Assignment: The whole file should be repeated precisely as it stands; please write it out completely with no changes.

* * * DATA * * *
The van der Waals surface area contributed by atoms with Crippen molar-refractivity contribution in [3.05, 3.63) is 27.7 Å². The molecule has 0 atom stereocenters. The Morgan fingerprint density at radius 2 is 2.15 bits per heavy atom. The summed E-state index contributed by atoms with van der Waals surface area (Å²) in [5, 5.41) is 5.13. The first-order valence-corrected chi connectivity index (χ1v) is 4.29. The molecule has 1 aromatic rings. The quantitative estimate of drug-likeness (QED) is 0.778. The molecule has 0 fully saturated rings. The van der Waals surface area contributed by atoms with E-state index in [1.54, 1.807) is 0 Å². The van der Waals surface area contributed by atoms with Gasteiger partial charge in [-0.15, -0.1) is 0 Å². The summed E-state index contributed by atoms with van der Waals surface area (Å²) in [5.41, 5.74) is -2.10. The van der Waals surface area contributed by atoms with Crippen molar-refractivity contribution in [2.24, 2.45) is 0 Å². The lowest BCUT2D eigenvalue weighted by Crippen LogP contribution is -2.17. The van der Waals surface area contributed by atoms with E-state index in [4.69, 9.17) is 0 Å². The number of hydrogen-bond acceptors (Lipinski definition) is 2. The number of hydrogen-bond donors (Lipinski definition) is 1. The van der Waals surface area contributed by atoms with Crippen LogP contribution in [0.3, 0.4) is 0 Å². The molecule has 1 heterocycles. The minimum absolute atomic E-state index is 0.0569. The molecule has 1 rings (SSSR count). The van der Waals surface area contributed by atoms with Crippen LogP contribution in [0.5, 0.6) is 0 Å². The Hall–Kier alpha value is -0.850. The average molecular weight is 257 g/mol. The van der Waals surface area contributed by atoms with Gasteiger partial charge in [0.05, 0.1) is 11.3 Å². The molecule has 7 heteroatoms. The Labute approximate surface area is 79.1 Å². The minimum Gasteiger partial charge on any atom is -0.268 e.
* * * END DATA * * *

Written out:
The van der Waals surface area contributed by atoms with Crippen molar-refractivity contribution in [3.05, 3.63) is 27.7 Å². The molecule has 0 atom stereocenters. The Morgan fingerprint density at radius 2 is 2.15 bits per heavy atom. The summed E-state index contributed by atoms with van der Waals surface area (Å²) in [5, 5.41) is 5.13. The first-order valence-corrected chi connectivity index (χ1v) is 4.29. The molecule has 1 aromatic rings. The quantitative estimate of drug-likeness (QED) is 0.778. The molecule has 0 fully saturated rings. The van der Waals surface area contributed by atoms with E-state index in [1.54, 1.807) is 0 Å². The van der Waals surface area contributed by atoms with Gasteiger partial charge in [-0.15, -0.1) is 0 Å². The summed E-state index contributed by atoms with van der Waals surface area (Å²) in [5.41, 5.74) is -2.10. The van der Waals surface area contributed by atoms with Crippen molar-refractivity contribution in [2.24, 2.45) is 0 Å². The lowest BCUT2D eigenvalue weighted by Crippen LogP contribution is -2.17. The van der Waals surface area contributed by atoms with E-state index in [4.69, 9.17) is 0 Å². The number of hydrogen-bond acceptors (Lipinski definition) is 2. The number of hydrogen-bond donors (Lipinski definition) is 1. The van der Waals surface area contributed by atoms with Crippen LogP contribution in [0.3, 0.4) is 0 Å². The molecule has 1 heterocycles. The minimum absolute atomic E-state index is 0.0569. The molecule has 1 rings (SSSR count). The van der Waals surface area contributed by atoms with Crippen LogP contribution in [0.5, 0.6) is 0 Å². The Hall–Kier alpha value is -0.850. The average molecular weight is 257 g/mol. The van der Waals surface area contributed by atoms with Gasteiger partial charge in [0.05, 0.1) is 11.3 Å². The molecule has 7 heteroatoms. The Labute approximate surface area is 79.1 Å². The minimum Gasteiger partial charge on any atom is -0.268 e.